Quality of data – The eternal conundrum
To get better quality data, it is essential to change behaviour – and to do that you need to have the right information tools at your fingertips. Purchasing Index’s Alan Low tells SmartProcurement that structuring data in a more meaningful way is only half of the success.
Since the inception of PI in 1997 the most common complaint we hear from Procurement Managers is about the poor quality of data within their organisations. Since the ‘death’ of internal coding functions in the late 1990s, many organisations have seen an increase in ‘free text’ spend for a variety of reasons, not least business units’ desire to use different suppliers.
Over the years PI has seen most of its larger clients embark on coding and other initiatives to make spend data more structured and meaningful. Some of these have been more successful than others, but, without continuity, the good work gets eroded quickly as users go back to their old ways. In essence coding is a continual exercise, rather like painting a bridge.
However, that in itself is not enough. PI believes that changing behaviour within the organisation is a critical part of improving the visibility of spend and compliance and, through this, the quality of data. When it comes to spending the organisation’s money, without the ability to see who is doing what, there can be no long-term solution.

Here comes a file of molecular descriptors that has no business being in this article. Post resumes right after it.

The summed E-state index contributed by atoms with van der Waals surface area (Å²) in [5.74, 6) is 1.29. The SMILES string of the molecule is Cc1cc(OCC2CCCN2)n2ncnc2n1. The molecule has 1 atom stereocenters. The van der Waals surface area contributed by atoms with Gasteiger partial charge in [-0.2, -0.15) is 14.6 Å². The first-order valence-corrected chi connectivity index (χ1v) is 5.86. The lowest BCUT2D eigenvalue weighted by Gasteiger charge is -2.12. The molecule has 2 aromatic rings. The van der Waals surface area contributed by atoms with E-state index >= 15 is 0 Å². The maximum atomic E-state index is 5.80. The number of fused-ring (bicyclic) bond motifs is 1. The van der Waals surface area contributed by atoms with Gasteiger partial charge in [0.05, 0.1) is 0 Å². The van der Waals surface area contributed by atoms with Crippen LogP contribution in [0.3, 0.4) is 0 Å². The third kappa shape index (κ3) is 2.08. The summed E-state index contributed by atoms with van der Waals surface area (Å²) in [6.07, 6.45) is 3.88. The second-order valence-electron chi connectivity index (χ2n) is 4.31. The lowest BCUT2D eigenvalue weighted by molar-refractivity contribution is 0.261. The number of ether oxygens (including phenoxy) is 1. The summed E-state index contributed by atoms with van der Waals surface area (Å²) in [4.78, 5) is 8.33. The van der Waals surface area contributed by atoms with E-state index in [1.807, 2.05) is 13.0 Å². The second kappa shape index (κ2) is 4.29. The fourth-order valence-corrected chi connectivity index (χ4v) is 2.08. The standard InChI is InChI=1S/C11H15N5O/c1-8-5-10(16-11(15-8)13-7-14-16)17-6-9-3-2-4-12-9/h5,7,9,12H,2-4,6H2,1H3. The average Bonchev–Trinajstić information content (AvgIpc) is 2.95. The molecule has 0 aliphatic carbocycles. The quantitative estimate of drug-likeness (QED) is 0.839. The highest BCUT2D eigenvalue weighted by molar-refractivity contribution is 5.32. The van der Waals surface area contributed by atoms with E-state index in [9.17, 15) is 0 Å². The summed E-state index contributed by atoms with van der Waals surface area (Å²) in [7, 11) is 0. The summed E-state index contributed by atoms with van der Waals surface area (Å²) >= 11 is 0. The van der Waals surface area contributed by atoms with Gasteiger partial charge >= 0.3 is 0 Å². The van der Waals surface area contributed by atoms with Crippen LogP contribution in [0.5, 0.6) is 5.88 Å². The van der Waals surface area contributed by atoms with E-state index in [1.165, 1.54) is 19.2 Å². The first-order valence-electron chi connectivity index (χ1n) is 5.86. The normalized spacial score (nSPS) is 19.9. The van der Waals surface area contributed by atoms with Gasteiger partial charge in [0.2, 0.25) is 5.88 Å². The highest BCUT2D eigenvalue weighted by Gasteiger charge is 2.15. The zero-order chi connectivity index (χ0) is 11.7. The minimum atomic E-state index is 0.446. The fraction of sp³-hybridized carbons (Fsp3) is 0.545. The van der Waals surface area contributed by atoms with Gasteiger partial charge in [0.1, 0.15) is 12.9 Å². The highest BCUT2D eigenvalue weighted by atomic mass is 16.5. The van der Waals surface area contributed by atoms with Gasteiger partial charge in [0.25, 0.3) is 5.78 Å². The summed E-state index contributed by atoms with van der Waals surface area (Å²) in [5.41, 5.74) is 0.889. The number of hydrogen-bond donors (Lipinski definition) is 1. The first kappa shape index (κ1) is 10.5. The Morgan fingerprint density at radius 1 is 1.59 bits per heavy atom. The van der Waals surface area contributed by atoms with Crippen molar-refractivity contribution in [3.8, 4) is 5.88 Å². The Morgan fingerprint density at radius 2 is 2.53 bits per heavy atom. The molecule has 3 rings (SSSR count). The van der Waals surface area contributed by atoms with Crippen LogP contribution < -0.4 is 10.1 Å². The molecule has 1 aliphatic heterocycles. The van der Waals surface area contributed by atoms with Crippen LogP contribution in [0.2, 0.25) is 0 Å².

To do that requires the use of modern technology – a system, such as Procuretrak, which allows users to create instant, ad hoc reports in a highly graphical form. This gives Procurement management the ability to challenge errant behaviour, communicate with specific departments or individuals and, if necessary, change processes or systems to accommodate user’s needs. It also makes users aware that working outside the designated policies and procedures will be identified and questioned.
The other use of these modern, top-down, instant and user-driven information systems is to enable Procurement and Finance to prioritise what needs to be amended. Without a system that allows you to change and filter views on spend, it is impossible to decide how to use the organisation’s limited resources to deliver maximum value.
A simple example of this would be identifying suppliers whose BEE status is unknown, sorting that in descending order of value, eliminating suppliers that are not relevant (i.e. utilities), and allocating someone to call those suppliers in descending order of importance to get an up-to-date BEE accreditation. Currently can you do this in your organisation in less than five minutes?
Contact Alan Low on email@example.com for more information on data quality